Band: Kooba Tercu
Genre: Noise-rock, sludge
Today we’re looking at the latest self-titled album from Athens noise-rockers, Kooba Tercu, and it must be said, this is rather late, but I got sent this around about the time I went on my hiatus. So yeah, this has been a few months coming now and I’m hoping to get through my backlog of emails as fast as I can.
Kooba Tercu, are loud five piece noise-rock, sometimes sludgy metal band that’s fronted by lead maniac Johnny Tercu. These guys have played with some big names, such as the ritual rockers GOAT and it must be said that Kooba Tercu’s brand of heavy, eclectic and abrasive music fits this scene. This is their debut album and, well, how is it?
It’s somewhat of a grower, but also very instantaneous in its delivery to you. What I mean is the way these lot set up their songs is full of variety and life, but the sound can be abrasive, maybe too abrasive for some listeners, but even then, there’s probably something here for you to enjoy. There are some sludge tracks here, some more straight forward rock songs and even some proggy stuff. It’s this life that gives their self-titled an edge in the noise-rock scene. Let’s take the song, Squirting Squid, it’s a slow builder that predictably builds into a sudden barrage of heavy, but there’s this playful little interlude at the one and a half minute mark that knocks you off your feet for a few and if you’re not paying attention to how far into the song you are, you’d assume it’s over. Wrong.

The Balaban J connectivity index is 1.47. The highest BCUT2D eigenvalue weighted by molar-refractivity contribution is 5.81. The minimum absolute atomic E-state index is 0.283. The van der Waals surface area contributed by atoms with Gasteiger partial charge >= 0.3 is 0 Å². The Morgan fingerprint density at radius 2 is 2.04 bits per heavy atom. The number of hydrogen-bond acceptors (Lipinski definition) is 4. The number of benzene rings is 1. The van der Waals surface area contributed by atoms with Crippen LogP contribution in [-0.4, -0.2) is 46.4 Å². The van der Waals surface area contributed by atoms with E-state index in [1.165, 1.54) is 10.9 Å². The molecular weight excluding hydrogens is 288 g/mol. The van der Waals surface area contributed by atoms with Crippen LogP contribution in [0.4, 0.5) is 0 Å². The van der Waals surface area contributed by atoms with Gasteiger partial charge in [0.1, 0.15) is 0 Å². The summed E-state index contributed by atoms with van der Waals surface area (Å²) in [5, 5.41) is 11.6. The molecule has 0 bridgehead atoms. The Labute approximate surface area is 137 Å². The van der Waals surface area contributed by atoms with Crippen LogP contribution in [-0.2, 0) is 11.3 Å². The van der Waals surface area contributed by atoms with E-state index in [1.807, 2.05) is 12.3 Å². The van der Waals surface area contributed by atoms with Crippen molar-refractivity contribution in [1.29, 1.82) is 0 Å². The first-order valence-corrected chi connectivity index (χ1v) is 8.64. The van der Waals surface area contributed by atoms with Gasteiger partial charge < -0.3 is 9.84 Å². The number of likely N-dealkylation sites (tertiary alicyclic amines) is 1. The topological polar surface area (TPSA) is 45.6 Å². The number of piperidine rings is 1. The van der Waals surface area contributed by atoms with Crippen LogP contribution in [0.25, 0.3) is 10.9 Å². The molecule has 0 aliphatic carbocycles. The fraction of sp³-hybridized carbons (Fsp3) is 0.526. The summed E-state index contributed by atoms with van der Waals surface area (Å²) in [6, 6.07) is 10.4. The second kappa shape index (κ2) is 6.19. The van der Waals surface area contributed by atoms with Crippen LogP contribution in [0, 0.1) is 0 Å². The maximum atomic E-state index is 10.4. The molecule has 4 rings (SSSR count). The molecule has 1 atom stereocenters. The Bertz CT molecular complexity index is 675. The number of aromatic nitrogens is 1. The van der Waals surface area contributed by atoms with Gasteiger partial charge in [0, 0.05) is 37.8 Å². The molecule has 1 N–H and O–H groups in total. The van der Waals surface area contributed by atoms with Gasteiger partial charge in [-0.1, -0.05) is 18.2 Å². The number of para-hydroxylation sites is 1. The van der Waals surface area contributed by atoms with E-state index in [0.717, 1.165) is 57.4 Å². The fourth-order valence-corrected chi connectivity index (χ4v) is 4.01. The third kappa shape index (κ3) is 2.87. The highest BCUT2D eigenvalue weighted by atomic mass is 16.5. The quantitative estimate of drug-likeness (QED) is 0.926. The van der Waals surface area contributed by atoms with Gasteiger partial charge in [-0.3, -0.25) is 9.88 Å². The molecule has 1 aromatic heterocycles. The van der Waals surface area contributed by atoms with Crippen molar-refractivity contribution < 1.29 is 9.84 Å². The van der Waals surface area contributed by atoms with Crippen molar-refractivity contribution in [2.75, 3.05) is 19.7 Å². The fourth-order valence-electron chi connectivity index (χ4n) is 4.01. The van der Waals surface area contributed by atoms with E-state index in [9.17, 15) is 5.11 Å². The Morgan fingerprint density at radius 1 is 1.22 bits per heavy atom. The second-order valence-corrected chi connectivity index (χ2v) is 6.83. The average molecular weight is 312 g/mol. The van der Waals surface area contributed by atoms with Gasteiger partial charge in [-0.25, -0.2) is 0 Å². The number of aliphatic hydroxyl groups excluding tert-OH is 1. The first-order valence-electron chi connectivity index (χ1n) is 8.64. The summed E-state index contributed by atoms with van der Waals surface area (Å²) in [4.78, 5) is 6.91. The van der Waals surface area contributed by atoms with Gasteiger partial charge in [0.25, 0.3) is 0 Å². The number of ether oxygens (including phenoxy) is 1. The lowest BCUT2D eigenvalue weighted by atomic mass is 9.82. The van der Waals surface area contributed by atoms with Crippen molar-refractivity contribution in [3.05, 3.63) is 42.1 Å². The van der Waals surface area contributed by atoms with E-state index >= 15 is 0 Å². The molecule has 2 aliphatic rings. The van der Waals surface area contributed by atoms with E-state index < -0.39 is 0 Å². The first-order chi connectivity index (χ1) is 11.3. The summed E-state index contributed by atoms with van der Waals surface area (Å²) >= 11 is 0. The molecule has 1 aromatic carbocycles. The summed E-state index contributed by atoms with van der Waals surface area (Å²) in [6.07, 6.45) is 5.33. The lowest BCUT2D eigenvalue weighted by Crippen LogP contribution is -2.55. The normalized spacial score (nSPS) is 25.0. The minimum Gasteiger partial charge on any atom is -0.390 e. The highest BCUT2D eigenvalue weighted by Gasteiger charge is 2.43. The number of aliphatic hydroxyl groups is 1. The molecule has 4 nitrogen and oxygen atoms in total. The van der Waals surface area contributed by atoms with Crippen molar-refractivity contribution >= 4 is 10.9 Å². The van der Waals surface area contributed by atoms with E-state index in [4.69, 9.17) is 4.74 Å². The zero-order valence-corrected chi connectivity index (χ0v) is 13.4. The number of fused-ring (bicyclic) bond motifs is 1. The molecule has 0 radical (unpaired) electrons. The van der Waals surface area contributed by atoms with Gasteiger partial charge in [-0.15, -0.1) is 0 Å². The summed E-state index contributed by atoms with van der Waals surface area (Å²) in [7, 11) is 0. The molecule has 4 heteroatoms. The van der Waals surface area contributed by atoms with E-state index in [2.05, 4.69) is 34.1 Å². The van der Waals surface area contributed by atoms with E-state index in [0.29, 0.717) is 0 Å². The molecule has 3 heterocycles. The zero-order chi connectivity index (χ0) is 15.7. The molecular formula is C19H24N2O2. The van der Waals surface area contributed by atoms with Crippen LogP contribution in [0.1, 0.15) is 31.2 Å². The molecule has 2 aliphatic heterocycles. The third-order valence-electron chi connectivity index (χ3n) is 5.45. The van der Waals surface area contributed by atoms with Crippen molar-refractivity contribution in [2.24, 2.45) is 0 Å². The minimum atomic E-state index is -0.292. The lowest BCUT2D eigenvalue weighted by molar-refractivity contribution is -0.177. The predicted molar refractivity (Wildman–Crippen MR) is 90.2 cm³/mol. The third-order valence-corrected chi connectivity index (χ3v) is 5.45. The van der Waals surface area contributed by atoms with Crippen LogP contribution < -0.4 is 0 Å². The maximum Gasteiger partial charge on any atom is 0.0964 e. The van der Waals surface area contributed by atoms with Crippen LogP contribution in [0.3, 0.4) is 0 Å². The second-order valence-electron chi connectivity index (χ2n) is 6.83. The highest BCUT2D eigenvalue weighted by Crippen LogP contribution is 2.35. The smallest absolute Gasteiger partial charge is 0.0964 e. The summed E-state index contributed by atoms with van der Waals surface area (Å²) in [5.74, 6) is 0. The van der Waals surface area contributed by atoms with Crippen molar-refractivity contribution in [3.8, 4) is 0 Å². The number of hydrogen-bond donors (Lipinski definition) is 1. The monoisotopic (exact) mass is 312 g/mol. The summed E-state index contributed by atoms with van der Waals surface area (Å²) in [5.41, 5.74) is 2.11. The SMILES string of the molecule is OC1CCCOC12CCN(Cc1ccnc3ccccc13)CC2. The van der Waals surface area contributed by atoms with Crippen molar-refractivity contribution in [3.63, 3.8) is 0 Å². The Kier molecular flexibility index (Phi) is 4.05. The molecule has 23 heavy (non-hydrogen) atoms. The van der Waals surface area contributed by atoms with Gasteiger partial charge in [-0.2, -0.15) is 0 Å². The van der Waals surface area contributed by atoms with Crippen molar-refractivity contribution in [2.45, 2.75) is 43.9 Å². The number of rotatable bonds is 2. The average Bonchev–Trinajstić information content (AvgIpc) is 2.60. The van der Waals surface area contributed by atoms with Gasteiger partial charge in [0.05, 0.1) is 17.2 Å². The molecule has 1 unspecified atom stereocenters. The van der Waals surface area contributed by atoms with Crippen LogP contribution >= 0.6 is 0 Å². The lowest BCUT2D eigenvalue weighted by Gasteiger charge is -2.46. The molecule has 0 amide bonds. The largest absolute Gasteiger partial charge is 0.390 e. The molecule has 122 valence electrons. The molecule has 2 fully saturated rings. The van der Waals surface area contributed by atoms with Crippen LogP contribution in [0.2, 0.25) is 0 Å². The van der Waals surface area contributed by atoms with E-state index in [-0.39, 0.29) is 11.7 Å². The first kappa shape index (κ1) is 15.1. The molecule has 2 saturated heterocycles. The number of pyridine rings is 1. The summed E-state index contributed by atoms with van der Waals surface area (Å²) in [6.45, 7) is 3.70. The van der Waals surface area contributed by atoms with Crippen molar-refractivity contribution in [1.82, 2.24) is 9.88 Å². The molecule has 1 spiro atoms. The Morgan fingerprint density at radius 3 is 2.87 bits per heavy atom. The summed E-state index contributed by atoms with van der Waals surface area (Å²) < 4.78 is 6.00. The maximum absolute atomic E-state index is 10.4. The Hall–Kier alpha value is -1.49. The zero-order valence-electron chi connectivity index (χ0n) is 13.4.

Variety is the flavour of music and despite having one clear cut dish here, that tastes oscillates, depending on how far into the meal you are. Pebble is one of the few moments you’re allowed to catch your breath with some more reserved drumming and clean guitars, but even then, you’re still left on the edge of your seats awaiting the dip into distortion. It builds in an exciting manner and eventually crashes into these epic chords and mini guitar line, but then lapses back into the reserved flavour again. Elephant also flirts with flavoursome structure with its ever changing wall of noise and subtle but sinister outro.
The more punkish songs on this album are catchy and while they feel much less measured, I don’t doubt that they’re still incredibly measured and well thought out. Chika is one such punk – it starts with a phat bass and some peculiar guitar line with full on fuzz. The drums near the outro here are also nice and unconventional which brings some interesting sounds to the stage.
I love the instrumentation on this album has its visceral – the guitar chords and harmonics all sound vicious and the bass is cheeky. What really stands out here to me right now, is the drums and how much variety is thrown out, the intro to some of these tracks (Ukunta and Sonique) make use of chill drumming in the intros. The drumming is in no way typical of this genre and that goes down a treat when coupled with the instrumentation and the vocals from Kooba Tercu.
I’m not sure when Kooba Tercu are at their best, which is good, because they dabble in the punk, the sludge, the metal and some maths, but no matter what these guys are doing on the album, I seem to be enjoying it. Hell, loving it. This is an excellent album and you should hear it in all of its splendour -aggressive and precise the punk will keep you encapsulated, but you’ll slave away under the heavy sludge. The highlights are the proggy moments that you get from the likes of Squirting Squid, so give that one a whirl and I hope you love this album as much as I did.